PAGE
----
(This article belongs to the Special Issue Viruses and Bats 2019)
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Open AccessArticle
Differential Innate Immune Responses Elicited by Nipah Virus and Cedar Virus Correlate with Disparate In Vivo Pathogenesis in Hamsters
Viruses 2019, 11(3), 291; https://doi.org/10.3390/v11030291
Received: 25 February 2019 / Revised: 15 March 2019 / Accepted: 20 March 2019 / Published: 22 March 2019
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Abstract
Syrian hamsters (Mesocricetus auratus) are a pathogenesis model for the Nipah virus (NiV), and we sought to determine if they are also susceptible to the Cedar virus (CedPV). Following intranasal inoculation with CedPV, virus replication occurred in the lungs and spleens [...] Read more.
Syrian hamsters (Mesocricetus auratus) are a pathogenesis model for the Nipah virus (NiV), and we sought to determine if they are also susceptible to the Cedar virus (CedPV). Following intranasal inoculation with CedPV, virus replication occurred in the lungs and spleens of infected hamsters, a neutralizing antibody was produced in some hamsters within 8 days post-challenge, and no conspicuous signs of disease occurred. CedPV replicated to a similar magnitude as NiV-Bangladesh in type I IFN-deficient BHK-21 Syrian hamster fibroblasts but replicated 4 logs lower in type I IFN-competent primary Syrian hamster and human pulmonary endothelial cells, a principal target of henipaviruses. The coinfection of these cells with CedPV and NiV failed to rescue CedPV titers and did not diminish NiV titers, suggesting the replication machinery is virus-specific. Type I IFN response transcripts Ifna7, Ddx58, Stat1, Stat2, Ccl5, Cxcl10, Isg20, Irf7, and Iigp1 were all significantly elevated in CedPV-infected hamster endothelial cells, whereas Ifna7 and Iigp1 expression were significantly repressed during NiV infection. These results are consistent with the hypothesis that CedPV’s inability to counter the host type I IFN response may, in part, contribute to its lack of pathogenicity. Because NiV causes a fatal disease in Syrian hamsters with similarities to human disease, this model will provide valuable information about the pathogenic mechanisms of henipaviruses. Full article
(This article belongs to the Special Issue Viruses and Bats 2019)
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Open AccessArticle
Enhanced Autophagy Contributes to Reduced Viral Infection in Black Flying Fox Cells
Viruses 2019, 11(3), 260; https://doi.org/10.3390/v11030260
Received: 1 February 2019 / Revised: 1 March 2019 / Accepted: 8 March 2019 / Published: 14 March 2019
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Abstract
Bats are increasingly implicated as hosts of highly pathogenic viruses. The underlying virus–host interactions and cellular mechanisms that promote co-existence remain ill-defined, but physiological traits such as flight and longevity are proposed to drive these adaptations. Autophagy is a cellular homeostatic process that [...] Read more.
Bats are increasingly implicated as hosts of highly pathogenic viruses. The underlying virus–host interactions and cellular mechanisms that promote co-existence remain ill-defined, but physiological traits such as flight and longevity are proposed to drive these adaptations. Autophagy is a cellular homeostatic process that regulates ageing, metabolism, and intrinsic immune defense. We quantified basal and stimulated autophagic responses in black flying fox cells, and demonstrated that although black flying fox cells are susceptible to Australian bat lyssavirus (ABLV) infection, viral replication is dampened in these bat cells. Black flying fox cells tolerated prolonged ABLV infection with less cell death relative to comparable human cells, suggesting post-entry mechanisms interference with virus replication. An elevated basal autophagic level was observed and autophagy was induced in response to high virus doses. Pharmacological stimulation of the autophagy pathway reduced virus replication, indicating autophagy acts as an anti-viral mechanism. Enhancement of basal and virus-induced autophagy in bat cells connects related reports that long-lived species possess homeostatic processes that dampen oxidative stress and macromolecule damage. Exemplifying the potential that evolved cellular homeostatic adaptations like autophagy may secondarily act as anti-viral mechanisms, enabling bats to serve as natural hosts to an assortment of pathogenic viruses. Furthermore, our data suggest autophagy-inducing drugs may provide a novel therapeutic strategy for combating lyssavirus infection. Full article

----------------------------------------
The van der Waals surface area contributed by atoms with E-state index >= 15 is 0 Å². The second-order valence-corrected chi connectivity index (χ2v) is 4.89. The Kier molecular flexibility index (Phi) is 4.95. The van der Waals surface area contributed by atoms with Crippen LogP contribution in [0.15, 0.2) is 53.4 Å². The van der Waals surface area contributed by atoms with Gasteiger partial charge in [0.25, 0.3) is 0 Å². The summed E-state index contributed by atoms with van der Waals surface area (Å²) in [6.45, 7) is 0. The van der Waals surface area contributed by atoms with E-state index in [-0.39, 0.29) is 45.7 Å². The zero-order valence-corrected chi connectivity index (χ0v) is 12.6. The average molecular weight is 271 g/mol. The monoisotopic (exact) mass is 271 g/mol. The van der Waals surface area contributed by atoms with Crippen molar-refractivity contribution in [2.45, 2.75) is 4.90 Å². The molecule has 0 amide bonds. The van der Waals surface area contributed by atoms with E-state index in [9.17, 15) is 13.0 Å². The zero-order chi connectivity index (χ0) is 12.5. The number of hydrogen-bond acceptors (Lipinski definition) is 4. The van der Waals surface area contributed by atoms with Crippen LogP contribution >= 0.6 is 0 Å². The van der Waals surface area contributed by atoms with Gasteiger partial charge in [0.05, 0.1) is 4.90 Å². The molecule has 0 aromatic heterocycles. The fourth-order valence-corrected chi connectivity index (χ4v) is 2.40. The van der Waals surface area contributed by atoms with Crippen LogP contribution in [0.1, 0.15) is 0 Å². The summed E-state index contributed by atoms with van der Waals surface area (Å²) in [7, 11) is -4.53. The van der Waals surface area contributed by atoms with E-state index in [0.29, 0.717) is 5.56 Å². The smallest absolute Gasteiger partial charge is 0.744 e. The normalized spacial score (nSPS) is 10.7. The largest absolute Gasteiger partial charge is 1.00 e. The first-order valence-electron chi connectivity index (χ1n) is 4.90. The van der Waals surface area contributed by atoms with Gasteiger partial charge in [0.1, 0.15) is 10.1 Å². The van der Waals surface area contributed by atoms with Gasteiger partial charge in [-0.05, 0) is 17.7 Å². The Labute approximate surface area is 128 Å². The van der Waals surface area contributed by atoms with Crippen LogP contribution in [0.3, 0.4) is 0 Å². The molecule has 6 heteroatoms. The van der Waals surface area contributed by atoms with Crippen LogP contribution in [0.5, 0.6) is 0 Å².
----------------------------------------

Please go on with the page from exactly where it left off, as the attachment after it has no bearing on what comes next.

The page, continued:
(This article belongs to the Special Issue Viruses and Bats 2019)
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Open AccessArticle
Diversity and Evolution of Viral Pathogen Community in Cave Nectar Bats (Eonycteris spelaea)
Viruses 2019, 11(3), 250; https://doi.org/10.3390/v11030250
Received: 30 January 2019 / Revised: 7 March 2019 / Accepted: 7 March 2019 / Published: 12 March 2019
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Abstract
Bats are unique mammals, exhibit distinctive life history traits and have unique immunological approaches to suppression of viral diseases upon infection. High-throughput next-generation sequencing has been used in characterizing the virome of different bat species. The cave nectar bat, Eonycteris spelaea, has [...] Read more.